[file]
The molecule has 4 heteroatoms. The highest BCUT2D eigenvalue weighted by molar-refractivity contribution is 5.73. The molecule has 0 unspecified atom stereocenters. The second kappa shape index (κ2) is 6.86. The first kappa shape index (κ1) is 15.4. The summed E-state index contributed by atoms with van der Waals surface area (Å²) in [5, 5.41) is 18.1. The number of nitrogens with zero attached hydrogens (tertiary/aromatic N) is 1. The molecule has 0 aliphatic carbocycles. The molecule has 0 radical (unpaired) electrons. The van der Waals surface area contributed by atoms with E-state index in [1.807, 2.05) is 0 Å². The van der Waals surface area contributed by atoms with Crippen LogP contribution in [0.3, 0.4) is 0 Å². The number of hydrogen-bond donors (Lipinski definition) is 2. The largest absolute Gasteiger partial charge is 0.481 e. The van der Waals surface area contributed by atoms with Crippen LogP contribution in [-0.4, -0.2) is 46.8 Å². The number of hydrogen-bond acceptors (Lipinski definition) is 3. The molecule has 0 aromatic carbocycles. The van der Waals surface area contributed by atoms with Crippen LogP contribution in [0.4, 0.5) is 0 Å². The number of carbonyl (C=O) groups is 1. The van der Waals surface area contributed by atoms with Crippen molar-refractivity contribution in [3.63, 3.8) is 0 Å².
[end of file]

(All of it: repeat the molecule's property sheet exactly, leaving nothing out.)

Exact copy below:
The molecule has 4 heteroatoms. The highest BCUT2D eigenvalue weighted by molar-refractivity contribution is 5.73. The molecule has 0 unspecified atom stereocenters. The second kappa shape index (κ2) is 6.86. The first kappa shape index (κ1) is 15.4. The summed E-state index contributed by atoms with van der Waals surface area (Å²) in [5, 5.41) is 18.1. The number of nitrogens with zero attached hydrogens (tertiary/aromatic N) is 1. The molecule has 0 aliphatic carbocycles. The molecule has 0 radical (unpaired) electrons. The van der Waals surface area contributed by atoms with E-state index in [1.807, 2.05) is 0 Å². The van der Waals surface area contributed by atoms with Crippen LogP contribution in [0.3, 0.4) is 0 Å². The number of hydrogen-bond donors (Lipinski definition) is 2. The largest absolute Gasteiger partial charge is 0.481 e. The van der Waals surface area contributed by atoms with Crippen LogP contribution in [-0.4, -0.2) is 46.8 Å². The number of hydrogen-bond acceptors (Lipinski definition) is 3. The molecule has 0 aromatic carbocycles. The van der Waals surface area contributed by atoms with Crippen LogP contribution in [0.4, 0.5) is 0 Å². The number of carbonyl (C=O) groups is 1. The van der Waals surface area contributed by atoms with Crippen molar-refractivity contribution in [3.63, 3.8) is 0 Å².